5 Things I Love About Vlogging

It’s pretty clear at this point that if video isn’t already playing a significant role in your overall content strategy, you’ve fallen behind. While you may not necessarily want to dabble in every possible platform that supports video, from Instagram’s IGTV to Facebook Live, you should include video as part of your overall branding and engagement.

And particularly if you’re already a blogger, becoming a vlogger is a natural extension for your audience to get to know you better. Even though I have been on YouTube for well over 10 years, it’s really only in the last year or two that I’ve been posting on a regular schedule. The weekly vlog is the driving force behind that and it’s been a thoroughly enjoyable, learning experience. Here’s what I’ve enjoyed the most.

1. The Idea Generation

For better or for worse, I’m the kind of person who can’t stop thinking. I even think about thinking. And as I lie awake in my bed trying to fall asleep, I can’t help but think that I may be thinking too much about thinking. I think. The vlog provides a channel (no pun intended) where I can direct this kind of energy, coming up with new ideas for new videos, as well as new, creative shots that I’d like to implement in my videos.

This goes beyond the actual topics or subject matter of the vlogs too, because I’ve started to dive into different filmmaking techniques and strategies, for instance. Very early on, I learned about the “whip pan” and I used that in a couple of vlogs. I’ve played with fun transitions like the standard vlogger “smash your hand into the lens” trick.

This is all a lot of fun and many of these ideas could not have been explored in the text-based format of a traditional blog.

2. The Sense of Community

It’s true that there is a certain community among bloggers, particularly those who cover the same niche. It’s also true that being a “vlogger” or a “YouTuber” automatically helps you forge common ground with other “vloggers” and “YouTubers” too.

Just as I would have never met John Chow and I may not have gotten to this point in my career had I not started blogging in 2006 (even though I’d been writing online since 1999), I would not have met several other great individuals had I not decided to start vlogging in late 2016. We rally together to support one another, because we recognize that we are not competing against one another.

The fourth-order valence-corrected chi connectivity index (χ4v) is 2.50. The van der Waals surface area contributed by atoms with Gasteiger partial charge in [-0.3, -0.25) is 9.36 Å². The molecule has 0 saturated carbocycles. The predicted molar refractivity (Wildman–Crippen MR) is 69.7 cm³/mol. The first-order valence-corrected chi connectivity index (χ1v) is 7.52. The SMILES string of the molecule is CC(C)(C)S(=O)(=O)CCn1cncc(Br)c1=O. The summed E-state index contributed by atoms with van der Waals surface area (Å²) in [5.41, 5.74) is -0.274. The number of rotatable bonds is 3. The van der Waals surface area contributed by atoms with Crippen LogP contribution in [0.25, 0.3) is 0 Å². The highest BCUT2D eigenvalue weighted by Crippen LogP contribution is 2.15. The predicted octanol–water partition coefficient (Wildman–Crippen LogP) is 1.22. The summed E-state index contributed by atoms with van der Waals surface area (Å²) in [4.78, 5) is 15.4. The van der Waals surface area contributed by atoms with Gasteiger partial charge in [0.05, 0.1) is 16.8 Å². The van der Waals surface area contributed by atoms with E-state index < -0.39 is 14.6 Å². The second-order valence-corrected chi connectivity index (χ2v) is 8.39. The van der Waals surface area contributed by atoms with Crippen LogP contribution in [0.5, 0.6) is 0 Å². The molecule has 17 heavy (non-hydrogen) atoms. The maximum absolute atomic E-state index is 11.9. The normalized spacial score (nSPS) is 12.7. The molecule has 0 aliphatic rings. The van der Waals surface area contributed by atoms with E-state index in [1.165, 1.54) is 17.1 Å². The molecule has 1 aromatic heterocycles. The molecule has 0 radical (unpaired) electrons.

3. The Creative Editing Process

This might come as a shock to those of you who have never done video before, and it might be even more shocking if you’ve found yourself knee-deep in a late night video editing session. Get this. I actually enjoy editing the videos. This feeds back into my insatiable appetite for creativity, because I’m always discovering new and fun techniques to explore.

I enjoy digging into the details and utilize techniques like J-cuts and L-cuts to add a whole new dynamic to my vlogs. I like looking for the right b-roll to use, or the right music to play in the background, and deciding exactly when I want a certain part of that audio clip to cut into the next scene or where I want it to fade it.

There is great enjoyment to be derived when you achieve a sense of flow in your work and editing vlogs allows me to get into that kind of groove.

4. The Instant Validation

Even though I’ve authored two books at this point and co-authored one more with John Chow, I think I still prefer blogging over writing a book. Part of that has to do with format, probably, but it’s also about that sense of instant gratification. When you publish a blog post, it’s immediately “out there” for the world to read, comment on, and share.

A vlog works in much the same way. You put it “out there” on YouTube and you immediately see those numbers and views and reactions start coming in. This instant “hit” can be wildly addictive and that’s a big part of why I’ve been able to keep up the vlog for as long as I have.

5. The Gear Shopping

I know. I know I’ve said that you should start with whatever gear you already have. You can get started for $200 or less and have a perfectly adequate setup, but what you’ll soon find out with vlogging is that it can become a bottomless pit of possibilities. And yes, that includes all the gear you can pick up along the way.

At one point, I was still using a Flip MinoHD before I “upgraded” to a $100 Canon point-and-shoot. While my kit is nowhere near as fancy or as expensive as other vloggers, I have moved on to using a Panasonic micro four-thirds camera with a wide-aperture lens, a Rode microphone, multiple tripods, multiple lights, and a slew of other smaller accessories too.

I don’t normally like shopping, but I do really like looking for new stuff that might make my vlogs better. Call it a guilty pleasure if you must.

Do you vlog regularly? Why or why not?